Fractions

Lesson 7

Objective

Identify fractions in a whole that is not partitioned into equal parts.

Common Core Standards

Core Standards

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  • 3.NF.A.1 — Understand a fraction 1/b as the quantity formed by 1 part when a whole is partitioned into b equal parts; understand a fraction a/b as the quantity formed by a parts of size 1/b.

Foundational Standards

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  • 2.G.A.3

Criteria for Success

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  1. Partition a shape into fractional units in more than one way.
  2. Understand that equal shares of identical wholes need not have the same shape.
  3. Determine the fraction that parts of a whole represent when those pieces are not equal in shape or size by partitioning them further to identify their equal parts.

Tips for Teachers

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Too often, when students are asked questions about what fraction is shaded, they are shown regions that are portioned into pieces of the same size and shape. The result is that students think that equal shares need to be the same shape, which is not the case. On the other hand, sometimes visuals do not show all of the partitions” (Van de Walle, Teaching Student-Centered Mathematics, Grades 3–5, vol.2, p. 211). Thus, this lesson tries to address both of these potential misconceptions and deepen students’ conceptual understanding of fractions. Having students explain what it meant by “equal parts” also provides opportunities for students to attend to precision (MP.6) (NF Progression, p. 7).

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Anchor Tasks

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Problem 1

Start with a square sheet of paper and make folds to construct a new shape. Explain how you know the shape you constructed has the specified area.

  1. Construct a square with exactly $$\frac{1}{4}$$ the area of the original square. Convince yourself and then your partner that it is a square and has $$\frac{1}{4}$$ of the area.
  2. Construct a triangle with exactly $$\frac{1}{4}$$ the area of the original square. Convince yourself and then your partner that it has $$\frac{1}{4}$$ of the area.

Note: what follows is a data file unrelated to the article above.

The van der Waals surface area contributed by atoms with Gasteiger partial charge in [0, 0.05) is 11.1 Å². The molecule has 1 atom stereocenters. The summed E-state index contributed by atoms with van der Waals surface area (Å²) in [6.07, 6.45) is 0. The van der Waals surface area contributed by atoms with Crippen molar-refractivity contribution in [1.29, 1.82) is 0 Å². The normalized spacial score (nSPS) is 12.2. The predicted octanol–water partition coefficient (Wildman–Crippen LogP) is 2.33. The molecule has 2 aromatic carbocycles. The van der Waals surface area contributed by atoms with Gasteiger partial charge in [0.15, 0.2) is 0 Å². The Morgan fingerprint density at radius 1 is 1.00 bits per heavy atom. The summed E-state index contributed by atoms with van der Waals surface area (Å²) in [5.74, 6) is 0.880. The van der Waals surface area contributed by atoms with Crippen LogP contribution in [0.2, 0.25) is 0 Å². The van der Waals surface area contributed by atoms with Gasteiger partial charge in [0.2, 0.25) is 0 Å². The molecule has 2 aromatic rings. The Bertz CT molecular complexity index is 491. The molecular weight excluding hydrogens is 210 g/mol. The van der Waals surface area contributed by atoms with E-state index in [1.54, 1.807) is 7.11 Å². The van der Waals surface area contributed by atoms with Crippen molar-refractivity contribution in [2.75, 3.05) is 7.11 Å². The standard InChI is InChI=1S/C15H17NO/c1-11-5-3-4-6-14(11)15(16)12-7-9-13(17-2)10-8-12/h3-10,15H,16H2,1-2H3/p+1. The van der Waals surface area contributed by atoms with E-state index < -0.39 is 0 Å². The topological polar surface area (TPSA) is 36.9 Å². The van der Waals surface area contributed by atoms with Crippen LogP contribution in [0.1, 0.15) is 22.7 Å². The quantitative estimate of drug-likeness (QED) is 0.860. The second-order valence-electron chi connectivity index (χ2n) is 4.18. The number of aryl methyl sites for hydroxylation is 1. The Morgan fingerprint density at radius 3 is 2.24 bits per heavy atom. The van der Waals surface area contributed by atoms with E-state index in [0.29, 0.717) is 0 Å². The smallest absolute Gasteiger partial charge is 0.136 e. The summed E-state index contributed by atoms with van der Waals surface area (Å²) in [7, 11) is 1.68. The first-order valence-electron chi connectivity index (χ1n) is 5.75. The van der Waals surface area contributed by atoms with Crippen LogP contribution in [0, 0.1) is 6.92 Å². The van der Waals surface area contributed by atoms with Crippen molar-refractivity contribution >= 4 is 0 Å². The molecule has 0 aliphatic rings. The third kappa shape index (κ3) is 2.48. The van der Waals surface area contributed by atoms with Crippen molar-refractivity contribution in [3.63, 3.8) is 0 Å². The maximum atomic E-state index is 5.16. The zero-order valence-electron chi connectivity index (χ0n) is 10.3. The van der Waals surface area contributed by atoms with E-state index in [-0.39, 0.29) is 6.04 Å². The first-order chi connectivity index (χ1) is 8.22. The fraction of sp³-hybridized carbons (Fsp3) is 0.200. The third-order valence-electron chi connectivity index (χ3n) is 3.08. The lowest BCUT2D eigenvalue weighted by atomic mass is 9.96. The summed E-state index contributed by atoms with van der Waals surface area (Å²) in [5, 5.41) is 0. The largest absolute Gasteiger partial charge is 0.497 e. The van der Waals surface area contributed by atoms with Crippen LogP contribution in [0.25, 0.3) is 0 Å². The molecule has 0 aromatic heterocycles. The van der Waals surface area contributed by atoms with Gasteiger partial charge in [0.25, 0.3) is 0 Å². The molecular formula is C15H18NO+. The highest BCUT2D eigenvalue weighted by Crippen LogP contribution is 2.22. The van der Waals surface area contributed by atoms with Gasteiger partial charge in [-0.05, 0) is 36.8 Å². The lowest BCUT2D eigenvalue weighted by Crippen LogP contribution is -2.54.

3. Construct another triangle, also with $$\frac{1}{4}$$ the area, that is not the same shape as the first one you constructed. Convince yourself and then your partner that it has $$\frac{1}{4}$$ of the area.
  4. Construct a square with exactly $$\frac{1}{2}$$ the area of the original square. Convince yourself and then your partner that it is a square and has $$\frac{1}{2}$$ of the area.
  5. CHALLENGE: Construct another square, also with $$\frac{1}{2}$$ the area, that is oriented differently from the one you constructed in #4. Convince yourself and then your partner that it has $$\frac{1}{2}$$ of the area.

Guiding Questions

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References

youcubed Paper Folding

Paper Folding is made available by youcubed under the CC BY 4.0 license. Accessed March 29, 2019, 12:31 p.m..

Modified by The Match Foundation, Inc.

Problem 2

Below is an image of a tangram set. Determine what fraction of the overall set each shape is.

Guiding Questions

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Problem Set & Homework

Discussion of Problem Set

  • Which circles have $$\frac{1}{2}$$ shaded? How do you know?
  • How did you determine the fractional part of each square in #2? In Part (f), did you need to make every single piece the same size or were you able to determine the fractional part of some pieces without breaking the whole shape into the smallest possible shape that could tile the whole square?
  • What shape did you draw for #3? How do you know the shaded part represents $$\frac{3}{8}$$ of the whole shape?
  • What made finding the fraction of each shape that each color represents in #4 different from the fraction of each shape that each region represents in #2? Was it easier or more difficult to do that?
  • How did you solve #5?

Target Task

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Problem 1

Are each of the fractional pieces below $$\frac{1}{2}$$? Explain why or why not.

Problem 2

Determine the fraction of the whole each piece represents.

Mastery Response

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